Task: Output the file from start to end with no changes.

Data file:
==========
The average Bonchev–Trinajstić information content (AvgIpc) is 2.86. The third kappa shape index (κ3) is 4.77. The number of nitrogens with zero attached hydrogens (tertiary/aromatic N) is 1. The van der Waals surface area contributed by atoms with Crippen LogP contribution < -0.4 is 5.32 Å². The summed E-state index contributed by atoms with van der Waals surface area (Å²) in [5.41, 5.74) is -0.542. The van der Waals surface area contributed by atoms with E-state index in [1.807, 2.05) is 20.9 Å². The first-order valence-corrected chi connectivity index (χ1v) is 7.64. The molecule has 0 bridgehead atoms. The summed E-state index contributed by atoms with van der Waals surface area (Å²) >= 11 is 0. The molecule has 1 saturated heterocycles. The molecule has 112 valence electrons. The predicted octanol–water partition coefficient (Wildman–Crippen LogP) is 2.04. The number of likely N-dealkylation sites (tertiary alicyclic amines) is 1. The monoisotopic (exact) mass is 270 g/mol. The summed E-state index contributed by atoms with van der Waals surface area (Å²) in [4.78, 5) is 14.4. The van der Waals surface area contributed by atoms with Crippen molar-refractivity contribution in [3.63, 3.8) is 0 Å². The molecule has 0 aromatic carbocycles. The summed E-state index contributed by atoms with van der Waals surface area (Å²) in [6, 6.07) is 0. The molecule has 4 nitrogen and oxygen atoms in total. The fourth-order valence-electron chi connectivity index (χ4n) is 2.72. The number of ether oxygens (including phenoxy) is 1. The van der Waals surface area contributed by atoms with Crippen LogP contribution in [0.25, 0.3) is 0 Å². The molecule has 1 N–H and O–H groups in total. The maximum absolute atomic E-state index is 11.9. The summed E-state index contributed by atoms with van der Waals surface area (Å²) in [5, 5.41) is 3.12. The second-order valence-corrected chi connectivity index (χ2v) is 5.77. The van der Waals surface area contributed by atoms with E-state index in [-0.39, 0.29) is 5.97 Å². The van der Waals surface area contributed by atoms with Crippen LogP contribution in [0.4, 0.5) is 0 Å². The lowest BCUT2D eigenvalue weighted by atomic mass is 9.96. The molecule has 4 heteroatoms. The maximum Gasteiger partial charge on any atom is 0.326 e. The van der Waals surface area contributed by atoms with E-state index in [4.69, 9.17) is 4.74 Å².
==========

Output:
The average Bonchev–Trinajstić information content (AvgIpc) is 2.86. The third kappa shape index (κ3) is 4.77. The number of nitrogens with zero attached hydrogens (tertiary/aromatic N) is 1. The van der Waals surface area contributed by atoms with Crippen LogP contribution < -0.4 is 5.32 Å². The summed E-state index contributed by atoms with van der Waals surface area (Å²) in [5.41, 5.74) is -0.542. The van der Waals surface area contributed by atoms with E-state index in [1.807, 2.05) is 20.9 Å². The first-order valence-corrected chi connectivity index (χ1v) is 7.64. The molecule has 0 bridgehead atoms. The summed E-state index contributed by atoms with van der Waals surface area (Å²) >= 11 is 0. The molecule has 1 saturated heterocycles. The molecule has 112 valence electrons. The predicted octanol–water partition coefficient (Wildman–Crippen LogP) is 2.04. The number of likely N-dealkylation sites (tertiary alicyclic amines) is 1. The monoisotopic (exact) mass is 270 g/mol. The summed E-state index contributed by atoms with van der Waals surface area (Å²) in [4.78, 5) is 14.4. The van der Waals surface area contributed by atoms with Crippen molar-refractivity contribution in [3.63, 3.8) is 0 Å². The molecule has 0 aromatic carbocycles. The summed E-state index contributed by atoms with van der Waals surface area (Å²) in [6, 6.07) is 0. The molecule has 4 nitrogen and oxygen atoms in total. The fourth-order valence-electron chi connectivity index (χ4n) is 2.72. The number of ether oxygens (including phenoxy) is 1. The van der Waals surface area contributed by atoms with Crippen LogP contribution in [0.25, 0.3) is 0 Å². The molecule has 1 N–H and O–H groups in total. The maximum absolute atomic E-state index is 11.9. The summed E-state index contributed by atoms with van der Waals surface area (Å²) in [5, 5.41) is 3.12. The second-order valence-corrected chi connectivity index (χ2v) is 5.77. The van der Waals surface area contributed by atoms with E-state index in [-0.39, 0.29) is 5.97 Å². The van der Waals surface area contributed by atoms with Crippen LogP contribution in [0.4, 0.5) is 0 Å². The lowest BCUT2D eigenvalue weighted by atomic mass is 9.96. The molecule has 4 heteroatoms. The maximum Gasteiger partial charge on any atom is 0.326 e. The van der Waals surface area contributed by atoms with E-state index in [4.69, 9.17) is 4.74 Å².